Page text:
Critics and literary historians have generally praised Speak, Memory as an excellent twentieth-century autobiography, memoir, and work of creative non- fiction. In a 1967 New York Times review, Eliot Fremont-Smith compared Nabokov’s achievement to the fiction writing of Marcel Proust and James Joyce, recovering ‘‘forgotten feelings and past events from dark corners of the prison of time’’ in ways that allow the ‘‘evidence’’ to be ‘‘reordered, reenergized and expressed, at once transformed and re-created into memory and art.’’ Julian Moynahan similarly compared Nabokov and Proust in a 1971 pamphlet, suggesting that both ‘‘provide elaborate and meticulously drafted maps for their realms of recollection, and carefully choose the . . . privileged moment, at which past and present will be allowed, briefly and dangerously, to meet and commingle.’’ Not all critics think the comparison wholly favorable, however. John Updike, in a critique published as part of a collection of his essays, thought that Proust, by taking a fictional approach to autobiography, ‘‘threw his childhood open to everyone; whereas the Nabokovian memoir is narrowed by its implication that only an expatriate Russian, a well-born and intellectual Russian at that, can know nostalgia so exquisite.’’ Furthermore, after a careful comparison of Conclusive Evidence with Speak, Memory, Updike suggested that the revision, because of its insertion of pedantic and unnecessary details, further narrowed rather than broadened the work’s appeal.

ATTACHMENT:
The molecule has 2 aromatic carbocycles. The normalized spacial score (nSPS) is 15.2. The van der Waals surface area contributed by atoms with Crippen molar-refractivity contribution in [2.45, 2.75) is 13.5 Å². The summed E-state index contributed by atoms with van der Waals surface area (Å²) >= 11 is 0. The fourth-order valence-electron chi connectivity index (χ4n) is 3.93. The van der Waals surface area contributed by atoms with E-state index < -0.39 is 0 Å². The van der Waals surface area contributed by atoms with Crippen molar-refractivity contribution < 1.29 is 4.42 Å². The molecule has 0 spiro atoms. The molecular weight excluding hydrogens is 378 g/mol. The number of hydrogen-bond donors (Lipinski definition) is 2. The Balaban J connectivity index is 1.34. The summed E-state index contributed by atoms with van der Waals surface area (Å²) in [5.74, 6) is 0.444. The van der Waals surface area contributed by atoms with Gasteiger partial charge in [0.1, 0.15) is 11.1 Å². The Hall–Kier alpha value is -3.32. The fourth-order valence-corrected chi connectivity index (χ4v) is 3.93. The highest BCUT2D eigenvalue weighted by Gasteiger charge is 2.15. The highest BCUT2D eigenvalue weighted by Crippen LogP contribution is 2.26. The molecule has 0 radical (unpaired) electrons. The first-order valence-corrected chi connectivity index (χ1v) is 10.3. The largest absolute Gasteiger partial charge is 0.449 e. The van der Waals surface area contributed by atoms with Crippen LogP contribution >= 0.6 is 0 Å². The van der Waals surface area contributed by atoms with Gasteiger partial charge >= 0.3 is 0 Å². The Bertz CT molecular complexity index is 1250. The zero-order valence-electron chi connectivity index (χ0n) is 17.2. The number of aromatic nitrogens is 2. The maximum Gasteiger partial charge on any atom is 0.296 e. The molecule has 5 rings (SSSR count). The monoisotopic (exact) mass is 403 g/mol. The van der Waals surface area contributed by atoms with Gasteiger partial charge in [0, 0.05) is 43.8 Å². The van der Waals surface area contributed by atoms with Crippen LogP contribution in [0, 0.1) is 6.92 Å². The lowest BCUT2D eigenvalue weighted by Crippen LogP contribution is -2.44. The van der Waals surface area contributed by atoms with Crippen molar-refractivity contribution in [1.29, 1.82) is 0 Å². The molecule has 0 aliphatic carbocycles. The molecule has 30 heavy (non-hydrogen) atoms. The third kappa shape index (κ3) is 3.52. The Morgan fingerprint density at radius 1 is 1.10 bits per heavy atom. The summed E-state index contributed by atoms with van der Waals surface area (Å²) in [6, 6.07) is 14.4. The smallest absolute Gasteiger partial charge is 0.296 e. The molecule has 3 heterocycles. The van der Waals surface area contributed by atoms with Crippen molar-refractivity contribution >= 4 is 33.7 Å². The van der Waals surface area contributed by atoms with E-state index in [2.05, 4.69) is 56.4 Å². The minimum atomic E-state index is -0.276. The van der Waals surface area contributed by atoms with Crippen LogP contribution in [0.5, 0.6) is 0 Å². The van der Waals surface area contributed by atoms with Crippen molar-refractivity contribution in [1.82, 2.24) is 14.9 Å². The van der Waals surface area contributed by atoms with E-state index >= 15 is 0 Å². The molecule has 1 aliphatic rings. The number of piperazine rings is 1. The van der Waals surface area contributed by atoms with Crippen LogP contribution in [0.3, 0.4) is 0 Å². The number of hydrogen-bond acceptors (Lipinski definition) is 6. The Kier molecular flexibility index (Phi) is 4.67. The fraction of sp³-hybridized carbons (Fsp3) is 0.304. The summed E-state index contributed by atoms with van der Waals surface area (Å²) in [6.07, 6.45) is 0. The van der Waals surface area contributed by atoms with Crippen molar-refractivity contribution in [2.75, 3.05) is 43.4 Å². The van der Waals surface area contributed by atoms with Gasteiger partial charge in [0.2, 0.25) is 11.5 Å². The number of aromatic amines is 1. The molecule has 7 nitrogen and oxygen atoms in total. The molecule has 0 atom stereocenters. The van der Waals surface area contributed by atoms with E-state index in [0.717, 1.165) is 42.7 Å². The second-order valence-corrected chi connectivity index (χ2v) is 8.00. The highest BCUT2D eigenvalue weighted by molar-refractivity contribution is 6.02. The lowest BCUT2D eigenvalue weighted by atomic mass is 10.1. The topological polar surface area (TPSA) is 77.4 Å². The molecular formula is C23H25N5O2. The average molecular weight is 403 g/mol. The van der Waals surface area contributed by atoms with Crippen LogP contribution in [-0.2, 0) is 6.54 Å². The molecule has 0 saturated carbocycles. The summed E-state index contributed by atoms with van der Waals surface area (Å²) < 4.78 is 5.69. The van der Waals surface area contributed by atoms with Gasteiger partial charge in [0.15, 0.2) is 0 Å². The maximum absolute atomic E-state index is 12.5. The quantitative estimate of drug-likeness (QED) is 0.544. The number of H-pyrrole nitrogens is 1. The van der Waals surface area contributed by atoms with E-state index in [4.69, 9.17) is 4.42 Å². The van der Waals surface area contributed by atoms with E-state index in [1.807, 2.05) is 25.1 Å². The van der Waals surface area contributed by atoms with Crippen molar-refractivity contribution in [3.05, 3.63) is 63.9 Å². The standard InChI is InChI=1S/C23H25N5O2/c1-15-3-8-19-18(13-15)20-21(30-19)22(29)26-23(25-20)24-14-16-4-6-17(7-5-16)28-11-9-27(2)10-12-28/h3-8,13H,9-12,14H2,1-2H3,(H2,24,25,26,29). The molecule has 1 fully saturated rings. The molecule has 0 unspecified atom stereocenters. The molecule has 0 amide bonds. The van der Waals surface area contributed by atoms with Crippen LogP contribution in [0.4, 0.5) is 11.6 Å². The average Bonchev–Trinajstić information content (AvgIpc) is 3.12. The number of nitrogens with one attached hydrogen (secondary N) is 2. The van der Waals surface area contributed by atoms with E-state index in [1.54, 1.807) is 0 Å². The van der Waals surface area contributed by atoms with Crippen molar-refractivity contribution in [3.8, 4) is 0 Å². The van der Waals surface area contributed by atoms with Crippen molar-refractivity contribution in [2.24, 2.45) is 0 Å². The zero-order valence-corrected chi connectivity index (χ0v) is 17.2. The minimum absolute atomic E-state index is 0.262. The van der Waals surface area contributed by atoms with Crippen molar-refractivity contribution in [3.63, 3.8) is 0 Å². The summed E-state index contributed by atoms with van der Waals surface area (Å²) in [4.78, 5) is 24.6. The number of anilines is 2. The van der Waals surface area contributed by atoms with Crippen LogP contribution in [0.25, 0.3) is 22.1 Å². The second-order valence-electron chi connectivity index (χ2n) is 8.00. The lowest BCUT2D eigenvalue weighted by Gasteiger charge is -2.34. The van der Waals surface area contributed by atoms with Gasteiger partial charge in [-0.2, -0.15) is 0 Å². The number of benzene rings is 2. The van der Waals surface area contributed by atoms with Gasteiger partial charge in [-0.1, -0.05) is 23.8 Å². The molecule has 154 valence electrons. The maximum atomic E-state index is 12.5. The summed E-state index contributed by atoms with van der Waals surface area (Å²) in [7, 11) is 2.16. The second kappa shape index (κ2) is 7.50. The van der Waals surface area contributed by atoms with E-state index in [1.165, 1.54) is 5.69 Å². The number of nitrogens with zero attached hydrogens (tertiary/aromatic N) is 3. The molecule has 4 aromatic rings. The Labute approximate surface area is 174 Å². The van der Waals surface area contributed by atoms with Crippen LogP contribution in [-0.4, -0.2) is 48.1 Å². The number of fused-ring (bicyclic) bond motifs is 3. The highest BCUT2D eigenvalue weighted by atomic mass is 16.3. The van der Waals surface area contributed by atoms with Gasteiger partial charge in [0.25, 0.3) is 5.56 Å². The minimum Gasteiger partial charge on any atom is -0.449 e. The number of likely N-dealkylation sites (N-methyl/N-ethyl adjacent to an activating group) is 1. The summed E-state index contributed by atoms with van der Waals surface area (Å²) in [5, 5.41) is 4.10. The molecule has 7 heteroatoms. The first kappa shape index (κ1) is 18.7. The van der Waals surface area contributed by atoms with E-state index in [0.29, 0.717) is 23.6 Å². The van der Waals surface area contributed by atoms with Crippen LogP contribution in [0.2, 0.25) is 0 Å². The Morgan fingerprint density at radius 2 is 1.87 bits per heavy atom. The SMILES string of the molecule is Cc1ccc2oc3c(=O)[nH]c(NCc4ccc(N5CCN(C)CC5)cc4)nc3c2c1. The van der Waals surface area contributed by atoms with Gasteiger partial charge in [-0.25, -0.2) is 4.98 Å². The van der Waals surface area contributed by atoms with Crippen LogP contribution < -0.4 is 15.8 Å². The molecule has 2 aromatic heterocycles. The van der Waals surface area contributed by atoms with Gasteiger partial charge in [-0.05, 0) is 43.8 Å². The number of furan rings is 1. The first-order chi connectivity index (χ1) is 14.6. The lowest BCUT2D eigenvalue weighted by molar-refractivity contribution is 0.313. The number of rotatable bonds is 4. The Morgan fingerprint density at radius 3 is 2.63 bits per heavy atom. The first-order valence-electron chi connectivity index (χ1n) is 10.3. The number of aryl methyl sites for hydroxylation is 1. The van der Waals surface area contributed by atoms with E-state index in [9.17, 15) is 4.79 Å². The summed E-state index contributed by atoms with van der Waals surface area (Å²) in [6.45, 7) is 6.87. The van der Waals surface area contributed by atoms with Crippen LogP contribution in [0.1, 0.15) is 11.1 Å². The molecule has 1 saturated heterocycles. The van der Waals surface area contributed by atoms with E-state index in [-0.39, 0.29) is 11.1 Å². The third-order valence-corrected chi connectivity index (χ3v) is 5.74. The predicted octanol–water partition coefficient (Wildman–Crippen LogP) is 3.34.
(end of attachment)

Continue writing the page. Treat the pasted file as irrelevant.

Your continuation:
Overall, Nabokov’s literary reputation is well established. He is lauded for having achieved a dual-language writing career in various genres. Many hold Lolita as his most important contribution to English language literature, apparently judging much of his other work as an ‘‘overelaborate bit of academic funning,’’ as Gore Vidal quipped about Pale Fire in his 1995 Palimpsest: A Memoir. Nabokov has inspired, nonetheless, a myriad of writers, including Thomas Pynchon and Mary Gaitskill.